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What is stunning to me is that so many in the media don't recognize that Trump is nothing more than a symbol that we're fed up with politics as usual. Even Trump with all his flaws is preferable to the same old garbage we keep receiving from career politicians.
I see this election as a turning point for America, and hope that gradually we'll move away from our present two-party system filled with self-serving hypocrites. Maybe this will ignite a revolution that will restore the glory to this once-great nation.
Instead of being "general managers of the universe," why don't we focus our efforts, money, and manpower here at home? It's time for men and women of all ages to stop putting up with today's political nonsense and improve America as a nation, not an empire.
CITY seems to have an irrational hatred of Trump and seems hell-bent on labeling him a racist. Trump's approach to the invasion from the south has little to do with racism and a whole lot more to do with economics.
The overwhelming reality is that you can't raise wages when there is an oversupply of labor, especially if the illegals are willing to work outside of US laws on wages. The left can wallow in ignorance all it wants, but the fact remains that the migrant influx has had a massive impact on wages in America and has driven down the standard of living for millions of Americans.
It really appears that the goal of the Democrats is to make people so poor that they have to rely upon handouts from the government. This then gives those same Democrats the leverage that they need to legislate away even more of our freedoms.
For somebody who grew up loving this country, it is heartbreaking to see the damage that has been done in the last eight years. The blaming Bush nonsense has gotten old and frankly just highlights the bushel of lies that has been tossed at us by Obama and his administration.
So, why do I support Trump? Simple: the Democrats don't deserve support and certainly, lies and fabrications aren't helping. Trump is the overwhelming best choice to turn the government and the corrupt media upside down.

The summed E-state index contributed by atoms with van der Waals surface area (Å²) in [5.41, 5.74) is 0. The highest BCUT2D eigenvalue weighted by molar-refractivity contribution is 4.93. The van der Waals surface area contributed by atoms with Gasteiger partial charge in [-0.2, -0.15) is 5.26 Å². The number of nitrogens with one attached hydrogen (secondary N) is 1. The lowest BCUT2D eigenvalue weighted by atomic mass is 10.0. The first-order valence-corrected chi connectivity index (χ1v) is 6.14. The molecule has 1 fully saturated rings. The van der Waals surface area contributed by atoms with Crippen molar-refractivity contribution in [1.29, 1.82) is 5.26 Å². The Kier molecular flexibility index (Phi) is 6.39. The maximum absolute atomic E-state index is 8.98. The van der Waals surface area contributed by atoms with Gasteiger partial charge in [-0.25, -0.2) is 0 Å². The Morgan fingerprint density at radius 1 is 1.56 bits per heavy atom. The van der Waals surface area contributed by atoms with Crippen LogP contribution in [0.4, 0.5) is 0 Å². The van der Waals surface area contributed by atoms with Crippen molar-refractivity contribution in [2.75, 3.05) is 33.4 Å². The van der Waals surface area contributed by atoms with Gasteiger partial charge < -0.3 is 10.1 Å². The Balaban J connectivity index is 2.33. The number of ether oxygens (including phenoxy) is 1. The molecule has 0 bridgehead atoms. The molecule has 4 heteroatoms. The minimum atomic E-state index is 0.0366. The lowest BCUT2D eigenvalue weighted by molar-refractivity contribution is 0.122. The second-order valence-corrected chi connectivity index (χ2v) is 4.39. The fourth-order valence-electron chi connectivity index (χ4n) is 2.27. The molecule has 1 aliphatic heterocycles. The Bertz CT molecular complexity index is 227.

The Rose Fellowship's recommendations to make our downtown the proud center of a dynamic region (News, March 23) emphasized the importance of re-imagining Main Street to create a green pedestrian environment and on-street parking to promote retail. This would require narrowing the roadway to one way each direction.
It's important to realize that there are only two streets that cross the river downtown and continue on in each direction: the Inner Loop North and Main Street.
I don't think we should spend tens of thousands of dollars on a study to determine if the Inner Loop North can be eliminated, when this consultant team with impressive credentials has told us that we will need to reduce Main Street capacity, which will result in an increase of traffic on the only other E-W through route.
Replacing the Inner Loop North with surface streets would mean that users during peak times, which include school and transit buses, will face congestion at the six signal lights at major N-S arteries.
Priorities are important! These can be reflected in a Master Plan for downtown; we don't have one. A public infrastructure plan would recognize that it would be counterproductive to eliminate the Inner Loop North.
Uber: Another big company destroying local business with Big Government's help.
Uber and Lyft are not in the business of ride-sharing; at least not in the long run. Uber and Lyft are in the business of creating a leased, self-driving car service. Auto manufacturers are already aligning with them and the government is loosening regulations for them. Uber and Lyft might even weaken public transportation.